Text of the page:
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  #11  
Old 06-12-2020, 08:01 AM
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GuyNoir GuyNoir is offline
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Quote:
Originally Posted by BEC
The jury is still out on whether the reformat has really helped more people do contest events, but it's early yet


Having flown and run contests under both the old and new systems, for me, the new one wins hands down.
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  #12  
Old 06-14-2020, 09:27 PM
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blackshire blackshire is offline
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Quote:
Originally Posted by fulldec
You are most welcome.

I agree with your point and alluded to the same idea in my message(and in our announcements) but did not make that case very strongly.

The fact of the matter is that the newer format of competition, the National Rocketry Competition, or NRC, that Bernard referenced was driven in part to facilitate access to competition by rocketeers with constraints like you point out. In addition to those folks, there are those who go off to college and are removed from most of their supplies, shops and club support. We lose many competitors when they go off to college (for a variety of reasons, of course). Flying the same NRC events year long reduces the number of models you have to build each year. Our busy college students can squeeze in a few flights with a box full of stuff you can store under the bed.

Through the year, these folks can compete in contests with as few as two NAR members, yet they are competing with fellow contestants all across the country. It is essentially an ongoing nationwide postal contest where you can fly over and over to improve your standing.

I think the challenge, in this case, is getting the word out to that world of isolated rocketeers and encouraging them to participate.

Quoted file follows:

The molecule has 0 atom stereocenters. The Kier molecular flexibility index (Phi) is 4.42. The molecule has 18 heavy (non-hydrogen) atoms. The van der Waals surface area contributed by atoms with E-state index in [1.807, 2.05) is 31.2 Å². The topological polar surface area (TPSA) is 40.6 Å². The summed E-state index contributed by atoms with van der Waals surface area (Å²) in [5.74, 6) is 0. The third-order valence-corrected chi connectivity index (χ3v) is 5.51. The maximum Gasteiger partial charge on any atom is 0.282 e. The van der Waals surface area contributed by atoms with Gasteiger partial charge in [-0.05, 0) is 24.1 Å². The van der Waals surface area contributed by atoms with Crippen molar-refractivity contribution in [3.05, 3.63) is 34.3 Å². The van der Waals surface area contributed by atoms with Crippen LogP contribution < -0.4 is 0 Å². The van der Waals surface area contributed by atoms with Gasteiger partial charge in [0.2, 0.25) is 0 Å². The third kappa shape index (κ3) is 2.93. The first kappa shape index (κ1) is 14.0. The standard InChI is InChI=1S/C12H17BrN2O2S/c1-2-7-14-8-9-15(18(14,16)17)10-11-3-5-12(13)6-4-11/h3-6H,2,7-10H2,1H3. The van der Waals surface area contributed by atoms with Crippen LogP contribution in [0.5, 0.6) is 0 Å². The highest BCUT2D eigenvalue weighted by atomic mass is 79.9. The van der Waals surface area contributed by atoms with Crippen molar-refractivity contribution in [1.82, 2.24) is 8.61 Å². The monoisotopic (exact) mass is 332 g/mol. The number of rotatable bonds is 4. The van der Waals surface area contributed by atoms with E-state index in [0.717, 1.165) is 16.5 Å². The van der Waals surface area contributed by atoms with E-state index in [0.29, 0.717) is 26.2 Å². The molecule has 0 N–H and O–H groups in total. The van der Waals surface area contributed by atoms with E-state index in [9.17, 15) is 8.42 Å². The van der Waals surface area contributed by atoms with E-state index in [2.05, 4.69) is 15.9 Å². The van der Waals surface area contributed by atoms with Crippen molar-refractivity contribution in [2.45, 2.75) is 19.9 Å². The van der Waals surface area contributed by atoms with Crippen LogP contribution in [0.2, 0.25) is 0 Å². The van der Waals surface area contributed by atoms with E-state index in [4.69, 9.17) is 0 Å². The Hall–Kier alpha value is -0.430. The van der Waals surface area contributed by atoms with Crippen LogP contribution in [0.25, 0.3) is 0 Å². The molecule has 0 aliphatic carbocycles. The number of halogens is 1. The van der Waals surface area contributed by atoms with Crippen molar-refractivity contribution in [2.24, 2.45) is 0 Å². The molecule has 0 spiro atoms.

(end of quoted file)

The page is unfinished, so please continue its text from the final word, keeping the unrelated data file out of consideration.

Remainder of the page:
The Virtual NARAM is an even more informal event, more of a reason to go out and practice fly. With so many things closed, cancelled, or postponed these days it is good to have something to do.

Don
Mass media (radio and television) would be one way to inform isolated children and adults about these competition opportunities. Advertising rates for radio and TV stations in such areas are surprisingly reasonable--literally, sometimes "a dollar a holler." (People could even, absent local hobby shops or chain stores carrying spacemodeling products, purchase the kits, motors, and accessories by mail order, toll-free telephone numbers, or online [with this contact information being included in the ads]--mailers could also be sent to the schools, Scouting groups, and 4-H Clubs, etc., in these areas.) Maybe Estes, Quest, and/or other firms could offer a combination beginners'/competitors' Starter Set [with motors] and/or Launch Set [without motors]?). Also:

Many competition model rockets and rocket kits are, physically, quite simple 3FNC/4FNC, often minimum-diameter rockets, whose designs are optimized for higher performance (and streamer duration, parachute duration, and egglofter models are often similar, but with enlarged recovery system or egg compartments). Including such competition rocket airframe parts, along with a beginners' model rocket kit (just off the top of my head [I'm sure there are other sources], Apogee Rockets, ASP, and Quest are good sources of competition rocket parts) and plans (with contest types information, good-performing fin planform [and cardstock boat-tail] patterns, aluminized Mylar streamers and parachutes, a NAR Standard Payload, etc.) in the sets would enable *anyone*--isolated or not--with an interest in competition model rocketry to get involved.
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